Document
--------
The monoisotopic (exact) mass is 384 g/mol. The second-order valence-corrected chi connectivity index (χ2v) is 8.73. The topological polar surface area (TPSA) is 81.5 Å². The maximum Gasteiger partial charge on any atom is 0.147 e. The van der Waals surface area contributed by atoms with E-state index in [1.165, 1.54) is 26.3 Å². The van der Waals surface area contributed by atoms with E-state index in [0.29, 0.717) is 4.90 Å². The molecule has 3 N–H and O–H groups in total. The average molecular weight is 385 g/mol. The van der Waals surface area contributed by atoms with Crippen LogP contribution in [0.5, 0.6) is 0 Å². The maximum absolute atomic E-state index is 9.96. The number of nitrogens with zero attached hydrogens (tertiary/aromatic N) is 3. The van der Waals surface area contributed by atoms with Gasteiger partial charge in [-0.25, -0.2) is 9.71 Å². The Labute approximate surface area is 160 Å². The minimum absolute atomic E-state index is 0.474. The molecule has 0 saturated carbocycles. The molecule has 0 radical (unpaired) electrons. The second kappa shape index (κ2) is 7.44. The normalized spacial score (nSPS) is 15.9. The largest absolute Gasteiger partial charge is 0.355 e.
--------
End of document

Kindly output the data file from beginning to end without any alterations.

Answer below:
The monoisotopic (exact) mass is 384 g/mol. The second-order valence-corrected chi connectivity index (χ2v) is 8.73. The topological polar surface area (TPSA) is 81.5 Å². The maximum Gasteiger partial charge on any atom is 0.147 e. The van der Waals surface area contributed by atoms with E-state index in [1.165, 1.54) is 26.3 Å². The van der Waals surface area contributed by atoms with E-state index in [0.29, 0.717) is 4.90 Å². The molecule has 3 N–H and O–H groups in total. The average molecular weight is 385 g/mol. The van der Waals surface area contributed by atoms with Crippen LogP contribution in [0.5, 0.6) is 0 Å². The maximum absolute atomic E-state index is 9.96. The number of nitrogens with zero attached hydrogens (tertiary/aromatic N) is 3. The van der Waals surface area contributed by atoms with Gasteiger partial charge in [-0.25, -0.2) is 9.71 Å². The Labute approximate surface area is 160 Å². The minimum absolute atomic E-state index is 0.474. The molecule has 0 saturated carbocycles. The molecule has 0 radical (unpaired) electrons. The second kappa shape index (κ2) is 7.44. The normalized spacial score (nSPS) is 15.9. The largest absolute Gasteiger partial charge is 0.355 e.